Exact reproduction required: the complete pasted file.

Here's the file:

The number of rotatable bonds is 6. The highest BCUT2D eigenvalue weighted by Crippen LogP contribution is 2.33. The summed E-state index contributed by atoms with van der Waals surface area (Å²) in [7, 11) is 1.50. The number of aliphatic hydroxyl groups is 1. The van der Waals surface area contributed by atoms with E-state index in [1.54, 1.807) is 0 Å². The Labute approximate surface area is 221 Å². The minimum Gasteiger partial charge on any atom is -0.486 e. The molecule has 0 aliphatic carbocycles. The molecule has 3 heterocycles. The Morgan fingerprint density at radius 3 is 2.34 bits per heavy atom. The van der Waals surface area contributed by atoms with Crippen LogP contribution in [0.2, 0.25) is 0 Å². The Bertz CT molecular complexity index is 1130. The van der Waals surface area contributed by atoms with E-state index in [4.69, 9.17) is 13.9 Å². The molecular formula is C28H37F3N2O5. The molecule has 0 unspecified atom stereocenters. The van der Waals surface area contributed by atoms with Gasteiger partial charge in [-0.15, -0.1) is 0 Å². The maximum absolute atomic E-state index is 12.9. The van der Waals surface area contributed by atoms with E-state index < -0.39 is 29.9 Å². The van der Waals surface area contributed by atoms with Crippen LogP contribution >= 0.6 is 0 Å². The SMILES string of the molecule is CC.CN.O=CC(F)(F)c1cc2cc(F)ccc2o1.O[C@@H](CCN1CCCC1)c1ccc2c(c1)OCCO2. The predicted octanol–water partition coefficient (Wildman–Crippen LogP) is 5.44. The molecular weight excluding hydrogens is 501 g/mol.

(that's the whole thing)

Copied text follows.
The number of rotatable bonds is 6. The highest BCUT2D eigenvalue weighted by Crippen LogP contribution is 2.33. The summed E-state index contributed by atoms with van der Waals surface area (Å²) in [7, 11) is 1.50. The number of aliphatic hydroxyl groups is 1. The van der Waals surface area contributed by atoms with E-state index in [1.54, 1.807) is 0 Å². The Labute approximate surface area is 221 Å². The minimum Gasteiger partial charge on any atom is -0.486 e. The molecule has 0 aliphatic carbocycles. The molecule has 3 heterocycles. The Morgan fingerprint density at radius 3 is 2.34 bits per heavy atom. The van der Waals surface area contributed by atoms with Crippen LogP contribution in [0.2, 0.25) is 0 Å². The Bertz CT molecular complexity index is 1130. The van der Waals surface area contributed by atoms with E-state index in [4.69, 9.17) is 13.9 Å². The molecular formula is C28H37F3N2O5. The molecule has 0 unspecified atom stereocenters. The van der Waals surface area contributed by atoms with Gasteiger partial charge in [-0.15, -0.1) is 0 Å². The maximum absolute atomic E-state index is 12.9. The van der Waals surface area contributed by atoms with E-state index < -0.39 is 29.9 Å². The van der Waals surface area contributed by atoms with Crippen LogP contribution >= 0.6 is 0 Å². The SMILES string of the molecule is CC.CN.O=CC(F)(F)c1cc2cc(F)ccc2o1.O[C@@H](CCN1CCCC1)c1ccc2c(c1)OCCO2. The predicted octanol–water partition coefficient (Wildman–Crippen LogP) is 5.44. The molecular weight excluding hydrogens is 501 g/mol.